Younger workers, everyone says, are following the money.
A study released this week found salaries in information technology and related services jumped 9.5% last year. An earlier report by the same industry body, the National Association of Software and Service Companies, estimates attrition spans 12% to a whopping 70%. How, then, to explain a man like Abul Koyes Choudhury?
At 30, Choudhury has been working for the same company—Wipro—since graduating eight-and-a-half years ago. Ask him why he’s stayed and he cites innovation, growth, flexible timings, a few trips overseas, his monthly meetings with People Who Matter, that others know of his employer at cocktail parties.
Guess what doesn’t come up?
“The monetary aspect in my mind is not so high,” Choudhury says. “The work atmosphere is more important.”
They are hard to find—workers in their 20s and early 30s who have been with their employers for more than five years—but they do exist. Let’s ask the few who have toiled—loyally, no less—in this growing economy about what makes them happy.
If the question is phrased that way, Himangshu Das might cringe.
“Most of the time from what I see, employees expect someone will give them the happiness,” says Das, one of the first 100 hires at MindTree Consulting in Bangalore seven years ago. “You have to decide to be happy.”
His wisdom might stem from being among the elders of the so-called SMS Generation. At 34, the civil servant’s son refuses to be “blindly loyal.”
Every six months, as MindTree conducts evaluations, Das takes personal and professional stock. In meetings with supervisors, he doesn’t always ask for a salary increase.
“I tend to negotiate with managers by asking for opportunity,” he says. “I actively seek out things the company can do and try to get in there.”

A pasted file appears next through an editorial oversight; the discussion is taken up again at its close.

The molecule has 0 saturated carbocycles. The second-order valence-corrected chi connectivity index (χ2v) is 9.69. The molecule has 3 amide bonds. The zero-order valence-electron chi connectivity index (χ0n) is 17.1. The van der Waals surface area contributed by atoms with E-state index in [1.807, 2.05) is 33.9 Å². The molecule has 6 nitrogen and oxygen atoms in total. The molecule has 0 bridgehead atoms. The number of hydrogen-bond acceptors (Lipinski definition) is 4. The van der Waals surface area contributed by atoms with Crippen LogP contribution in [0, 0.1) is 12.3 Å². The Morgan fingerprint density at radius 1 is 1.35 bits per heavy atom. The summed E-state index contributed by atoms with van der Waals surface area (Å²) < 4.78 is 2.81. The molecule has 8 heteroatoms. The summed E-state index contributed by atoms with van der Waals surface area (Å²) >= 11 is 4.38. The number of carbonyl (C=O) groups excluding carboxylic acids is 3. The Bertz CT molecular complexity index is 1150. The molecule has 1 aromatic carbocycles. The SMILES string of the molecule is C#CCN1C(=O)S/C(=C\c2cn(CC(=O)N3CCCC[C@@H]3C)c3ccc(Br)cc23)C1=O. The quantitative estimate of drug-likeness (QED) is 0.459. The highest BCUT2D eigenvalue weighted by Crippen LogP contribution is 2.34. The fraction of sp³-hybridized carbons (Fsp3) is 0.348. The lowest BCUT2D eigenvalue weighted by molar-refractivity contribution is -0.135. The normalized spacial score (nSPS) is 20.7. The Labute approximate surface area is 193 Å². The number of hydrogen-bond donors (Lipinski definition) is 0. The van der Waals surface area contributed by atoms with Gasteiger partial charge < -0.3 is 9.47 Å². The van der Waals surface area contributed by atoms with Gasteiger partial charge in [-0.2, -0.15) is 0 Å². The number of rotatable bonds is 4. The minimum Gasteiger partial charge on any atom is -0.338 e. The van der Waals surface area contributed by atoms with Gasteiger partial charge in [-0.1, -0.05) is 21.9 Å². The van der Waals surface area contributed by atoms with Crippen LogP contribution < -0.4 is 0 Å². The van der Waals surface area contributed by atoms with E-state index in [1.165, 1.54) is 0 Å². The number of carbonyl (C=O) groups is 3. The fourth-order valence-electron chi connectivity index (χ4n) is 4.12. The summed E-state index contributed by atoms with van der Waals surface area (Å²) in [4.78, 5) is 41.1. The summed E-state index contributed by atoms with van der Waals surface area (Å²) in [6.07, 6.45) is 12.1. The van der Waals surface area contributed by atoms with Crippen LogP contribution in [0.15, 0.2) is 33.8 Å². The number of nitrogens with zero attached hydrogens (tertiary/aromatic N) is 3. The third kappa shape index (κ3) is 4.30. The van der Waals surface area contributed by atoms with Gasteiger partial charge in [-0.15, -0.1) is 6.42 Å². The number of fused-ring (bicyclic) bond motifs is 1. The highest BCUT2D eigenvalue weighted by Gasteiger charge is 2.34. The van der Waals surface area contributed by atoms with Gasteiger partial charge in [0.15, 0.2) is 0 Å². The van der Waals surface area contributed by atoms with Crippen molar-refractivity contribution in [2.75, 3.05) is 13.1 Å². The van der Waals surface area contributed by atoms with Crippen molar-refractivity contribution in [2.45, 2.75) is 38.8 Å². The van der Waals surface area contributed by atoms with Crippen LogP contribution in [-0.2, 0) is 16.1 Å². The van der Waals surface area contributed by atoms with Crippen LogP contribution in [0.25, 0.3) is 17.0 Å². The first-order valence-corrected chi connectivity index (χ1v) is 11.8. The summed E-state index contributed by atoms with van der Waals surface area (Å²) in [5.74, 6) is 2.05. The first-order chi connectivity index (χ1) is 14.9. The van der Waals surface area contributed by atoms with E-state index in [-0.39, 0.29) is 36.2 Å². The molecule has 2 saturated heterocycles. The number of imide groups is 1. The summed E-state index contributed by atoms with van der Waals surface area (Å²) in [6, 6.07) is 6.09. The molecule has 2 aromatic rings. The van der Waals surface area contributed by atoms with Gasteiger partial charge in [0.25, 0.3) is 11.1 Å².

What about the skyrocketing salaries of their friends, the 50% hikes dissected and gloated about over beer and kebabs every weekend?
These long-timers just sit back and nod—and drink cheaper beer.
“I may not be getting 100% of what I can get at another company next week,” Das says. “You can work for a multinational which might pay higher but the enhancement of your career will be stuck.”
Among tech workers, the chance to dabble in new technologies, to develop, to architect, seems key.
“People quit jobs for the salary hikes but I was always more interested in my job for the excitement of doing something new,” says Vibin Balakrishnan, a project manager with a large software company. “In the last five or six years, I have worked on six or seven emerging technologies.”
That has made it feel like a new job almost every year, says Balakrishnan, 28, who has been at his first and only job for six years.
Even as they brush off the importance of high salaries, the young workers do credit stock options with some loyalty. All cite regular and rigorous evaluations, monthly in some cases. They welcome feedback and face time, and revel in a chief executive knowing their name. They also like being able to walk into top brass’ office anytime and offer ideas, even criticism.
Indeed, managers might want to take note that approachability is key. “Some of the problem when you’re growing so fast is that you mean to tell people something and you never get a chance,” Paul C. Reilly, chairman of executive-search firm Korn/Ferry International, says in an interview in Gurgaon, the call-centre mecca where attrition has become epidemic.
Of course, the pull factor looms. A few years ago, armed with another offer, Balakrishnan went to his boss.
“I had a difference of opinion on some policies and I did seriously think of leaving,” he recalls. “But I could talk to senior management folks and get some clarity on why things were the way they were. I didn’t think I would find that at many companies—so I stayed.”
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